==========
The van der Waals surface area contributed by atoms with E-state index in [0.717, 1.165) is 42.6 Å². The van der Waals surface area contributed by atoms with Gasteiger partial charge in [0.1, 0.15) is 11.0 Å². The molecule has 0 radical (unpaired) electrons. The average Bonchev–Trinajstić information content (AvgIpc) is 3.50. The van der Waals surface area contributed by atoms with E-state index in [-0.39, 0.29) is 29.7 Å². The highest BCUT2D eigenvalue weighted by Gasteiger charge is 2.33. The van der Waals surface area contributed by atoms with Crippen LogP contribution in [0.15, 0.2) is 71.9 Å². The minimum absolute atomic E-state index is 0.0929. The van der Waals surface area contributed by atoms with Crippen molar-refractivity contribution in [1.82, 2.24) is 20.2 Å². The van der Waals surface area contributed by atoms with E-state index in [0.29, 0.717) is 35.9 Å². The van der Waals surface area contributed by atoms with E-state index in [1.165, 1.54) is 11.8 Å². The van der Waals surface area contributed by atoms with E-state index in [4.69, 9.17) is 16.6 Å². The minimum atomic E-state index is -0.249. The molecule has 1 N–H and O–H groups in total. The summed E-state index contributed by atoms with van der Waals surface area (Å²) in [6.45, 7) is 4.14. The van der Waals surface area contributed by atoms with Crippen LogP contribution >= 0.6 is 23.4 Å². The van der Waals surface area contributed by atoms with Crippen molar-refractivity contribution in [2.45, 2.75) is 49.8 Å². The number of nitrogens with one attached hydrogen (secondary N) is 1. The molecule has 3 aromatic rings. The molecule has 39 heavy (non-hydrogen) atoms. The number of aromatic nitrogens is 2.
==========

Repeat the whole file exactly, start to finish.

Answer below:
The van der Waals surface area contributed by atoms with E-state index in [0.717, 1.165) is 42.6 Å². The van der Waals surface area contributed by atoms with Gasteiger partial charge in [0.1, 0.15) is 11.0 Å². The molecule has 0 radical (unpaired) electrons. The average Bonchev–Trinajstić information content (AvgIpc) is 3.50. The van der Waals surface area contributed by atoms with E-state index in [-0.39, 0.29) is 29.7 Å². The highest BCUT2D eigenvalue weighted by Gasteiger charge is 2.33. The van der Waals surface area contributed by atoms with Crippen LogP contribution in [0.15, 0.2) is 71.9 Å². The minimum absolute atomic E-state index is 0.0929. The van der Waals surface area contributed by atoms with Crippen molar-refractivity contribution in [1.82, 2.24) is 20.2 Å². The van der Waals surface area contributed by atoms with E-state index in [0.29, 0.717) is 35.9 Å². The van der Waals surface area contributed by atoms with E-state index in [1.165, 1.54) is 11.8 Å². The van der Waals surface area contributed by atoms with E-state index in [4.69, 9.17) is 16.6 Å². The minimum atomic E-state index is -0.249. The molecule has 1 N–H and O–H groups in total. The summed E-state index contributed by atoms with van der Waals surface area (Å²) in [6.45, 7) is 4.14. The van der Waals surface area contributed by atoms with Crippen LogP contribution >= 0.6 is 23.4 Å². The van der Waals surface area contributed by atoms with Crippen molar-refractivity contribution in [2.45, 2.75) is 49.8 Å². The number of nitrogens with one attached hydrogen (secondary N) is 1. The molecule has 3 aromatic rings. The molecule has 39 heavy (non-hydrogen) atoms. The number of aromatic nitrogens is 2.